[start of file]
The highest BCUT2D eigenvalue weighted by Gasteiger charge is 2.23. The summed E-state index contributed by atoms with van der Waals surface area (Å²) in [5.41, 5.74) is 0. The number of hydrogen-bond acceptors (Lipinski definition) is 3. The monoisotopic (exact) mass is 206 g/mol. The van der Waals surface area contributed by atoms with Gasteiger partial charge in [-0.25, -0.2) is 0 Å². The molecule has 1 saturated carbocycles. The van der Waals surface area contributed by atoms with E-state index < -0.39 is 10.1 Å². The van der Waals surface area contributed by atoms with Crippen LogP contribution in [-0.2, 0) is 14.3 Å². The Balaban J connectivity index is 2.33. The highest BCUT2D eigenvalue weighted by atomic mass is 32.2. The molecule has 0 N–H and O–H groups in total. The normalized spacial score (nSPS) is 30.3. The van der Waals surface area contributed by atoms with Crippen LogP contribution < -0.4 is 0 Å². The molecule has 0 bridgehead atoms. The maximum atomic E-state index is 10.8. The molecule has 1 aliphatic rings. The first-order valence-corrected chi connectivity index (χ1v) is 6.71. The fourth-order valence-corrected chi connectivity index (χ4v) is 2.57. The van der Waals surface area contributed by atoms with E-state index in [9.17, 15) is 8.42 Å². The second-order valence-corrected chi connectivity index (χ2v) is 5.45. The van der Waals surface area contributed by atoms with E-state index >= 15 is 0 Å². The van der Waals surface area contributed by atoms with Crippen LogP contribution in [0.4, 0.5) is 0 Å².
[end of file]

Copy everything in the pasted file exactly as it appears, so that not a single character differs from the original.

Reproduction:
The highest BCUT2D eigenvalue weighted by Gasteiger charge is 2.23. The summed E-state index contributed by atoms with van der Waals surface area (Å²) in [5.41, 5.74) is 0. The number of hydrogen-bond acceptors (Lipinski definition) is 3. The monoisotopic (exact) mass is 206 g/mol. The van der Waals surface area contributed by atoms with Gasteiger partial charge in [-0.25, -0.2) is 0 Å². The molecule has 1 saturated carbocycles. The van der Waals surface area contributed by atoms with E-state index < -0.39 is 10.1 Å². The van der Waals surface area contributed by atoms with Crippen LogP contribution in [-0.2, 0) is 14.3 Å². The Balaban J connectivity index is 2.33. The highest BCUT2D eigenvalue weighted by atomic mass is 32.2. The molecule has 0 N–H and O–H groups in total. The normalized spacial score (nSPS) is 30.3. The van der Waals surface area contributed by atoms with Crippen LogP contribution < -0.4 is 0 Å². The molecule has 0 bridgehead atoms. The maximum atomic E-state index is 10.8. The molecule has 1 aliphatic rings. The first-order valence-corrected chi connectivity index (χ1v) is 6.71. The fourth-order valence-corrected chi connectivity index (χ4v) is 2.57. The van der Waals surface area contributed by atoms with E-state index in [9.17, 15) is 8.42 Å². The second-order valence-corrected chi connectivity index (χ2v) is 5.45. The van der Waals surface area contributed by atoms with E-state index >= 15 is 0 Å². The van der Waals surface area contributed by atoms with Crippen LogP contribution in [0.4, 0.5) is 0 Å².